II. Standard of Review

Congress enacted 28 U.S.C. § 636 to relieve the burden on the federal judiciary by permitting the assignment of district court duties to Magistrate Judges. See United States v. Curtis, 237 F.3d 598, 602 (6th Cir. 2001) (citing Gomez v. United States, 490 U.S. 858, 869-70 (1989)); see also Baker v. Peterson, 67 F.Appx. 308, 310 (6th Cir. 2003). "A district judge must determine de novo any part of a Magistrate Judge's disposition that has been properly objected to." Fed.R.Civ.P. 72(b); 28 U.S.C. § 636(b)(1)(C). After reviewing the evidence, the Court is free to accept, reject, or modify the proposed findings or recommendations of the Magistrate Judge. 28 U.S.C. § 636(b)(1)(C). The district court is not required to review-under a de novo or any other standard-"any issue that is not the subject of an objection." Thomas v. Arn, 474 U.S. 140, 150 (1985).[1] The district court should adopt the findings and rulings of the Magistrate Judge to which no specific objection is filed. Id. at 151.

III. Analysis

Gibson seeks to suppress the drugs seized from his boot because the Government violated his right to due process under the Fifth Amendment of the United States Constitution by failing to secure and preserve the drugs properly. (Motion at 1.) The Magistrate Judge recommends that the Court deny the Motion. (Report at 7.)

Gibson makes four objections to the Report. He objects to the Magistrate Judge's: (1) acceptance of the Government's explanation for differences in the drugs' reported weight and type given the Government's failure to provide supporting evidence; (2) reliance on Gibson's lack of evidence of outrageous conduct or evidence tampering while recommending the denial of Gibson's only avenue for discovering that evidence, an evidentiary hearing; (3) failure to accept the drugs' weight and type discrepancy as evidence of tampering, foul play, or outrageous conduct; and (4) conclusion that "Gibson could not cite any case in which a chain of custody issue was properly challenged as a constitutional due process violation and appropriately addressed in a suppression motion" because he relies on relevant authority. (Objection at 2-4; Report at 4.)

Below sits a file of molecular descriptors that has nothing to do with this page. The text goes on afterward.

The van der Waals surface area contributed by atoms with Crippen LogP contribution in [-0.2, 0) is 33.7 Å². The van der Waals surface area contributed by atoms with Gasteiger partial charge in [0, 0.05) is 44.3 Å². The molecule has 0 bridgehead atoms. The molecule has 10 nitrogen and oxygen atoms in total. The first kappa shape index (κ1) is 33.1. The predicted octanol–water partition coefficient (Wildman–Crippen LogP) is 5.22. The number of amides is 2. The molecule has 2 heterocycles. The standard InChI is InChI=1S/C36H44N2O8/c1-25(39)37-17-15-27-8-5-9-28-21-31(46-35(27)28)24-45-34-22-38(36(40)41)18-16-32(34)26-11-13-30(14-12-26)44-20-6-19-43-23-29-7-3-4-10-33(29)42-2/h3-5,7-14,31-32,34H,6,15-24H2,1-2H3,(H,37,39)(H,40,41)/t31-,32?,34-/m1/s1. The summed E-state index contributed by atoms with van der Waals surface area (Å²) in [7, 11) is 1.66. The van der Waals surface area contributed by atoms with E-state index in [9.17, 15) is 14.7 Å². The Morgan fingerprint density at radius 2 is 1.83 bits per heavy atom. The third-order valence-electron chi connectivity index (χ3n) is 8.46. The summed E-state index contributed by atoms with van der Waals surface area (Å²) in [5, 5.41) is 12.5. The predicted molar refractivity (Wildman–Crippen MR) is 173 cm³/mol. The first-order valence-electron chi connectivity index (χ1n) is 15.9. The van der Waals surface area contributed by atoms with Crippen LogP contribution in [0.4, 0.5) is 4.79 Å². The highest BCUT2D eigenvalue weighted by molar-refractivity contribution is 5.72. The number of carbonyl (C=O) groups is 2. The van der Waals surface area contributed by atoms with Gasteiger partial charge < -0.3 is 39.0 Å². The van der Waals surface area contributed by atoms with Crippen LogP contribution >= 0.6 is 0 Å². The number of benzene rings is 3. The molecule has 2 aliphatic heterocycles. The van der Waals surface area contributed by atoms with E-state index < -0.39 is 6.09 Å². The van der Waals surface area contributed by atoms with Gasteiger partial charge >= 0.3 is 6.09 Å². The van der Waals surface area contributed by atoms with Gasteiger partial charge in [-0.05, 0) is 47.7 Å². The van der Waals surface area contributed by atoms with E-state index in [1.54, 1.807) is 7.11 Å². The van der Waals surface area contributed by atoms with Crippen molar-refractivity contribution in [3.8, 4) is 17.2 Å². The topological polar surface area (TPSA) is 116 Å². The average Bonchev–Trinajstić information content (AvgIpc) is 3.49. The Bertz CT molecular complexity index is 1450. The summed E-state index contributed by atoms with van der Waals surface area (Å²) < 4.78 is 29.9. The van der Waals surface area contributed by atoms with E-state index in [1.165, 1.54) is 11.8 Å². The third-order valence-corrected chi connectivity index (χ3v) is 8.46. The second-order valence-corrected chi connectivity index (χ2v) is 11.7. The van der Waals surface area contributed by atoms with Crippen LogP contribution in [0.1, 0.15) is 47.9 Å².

The four questions raised by the objections reduce to one: whether Gibson's chain of custody argument is properly addressed in a motion to suppress. It is not. Gibson cites no cases holding that chain of custody issues are appropriately addressed in a motion to suppress or properly challenged as a constitutional due process violation. The Magistrate Judge correctly notes that, because the Government must authenticate the drugs to admit them into evidence, the chain of custody argument is appropriately addressed by a motion in limine. (Report at 5-7.) The objections are OVERRULED.

IV. Conclusion

Chain of custody is not appropriately addressed in a motion to suppress or properly challenged as a constitutional due process violation. If Gibson seeks to challenge the admissibility of the drugs based on chain of custody issues, he may file a motion in limine. An evidentiary hearing would be inappropriate. The Court OVERRULES the Objection and ADOPTS the Report. The Motion is DENIED.

So ordered.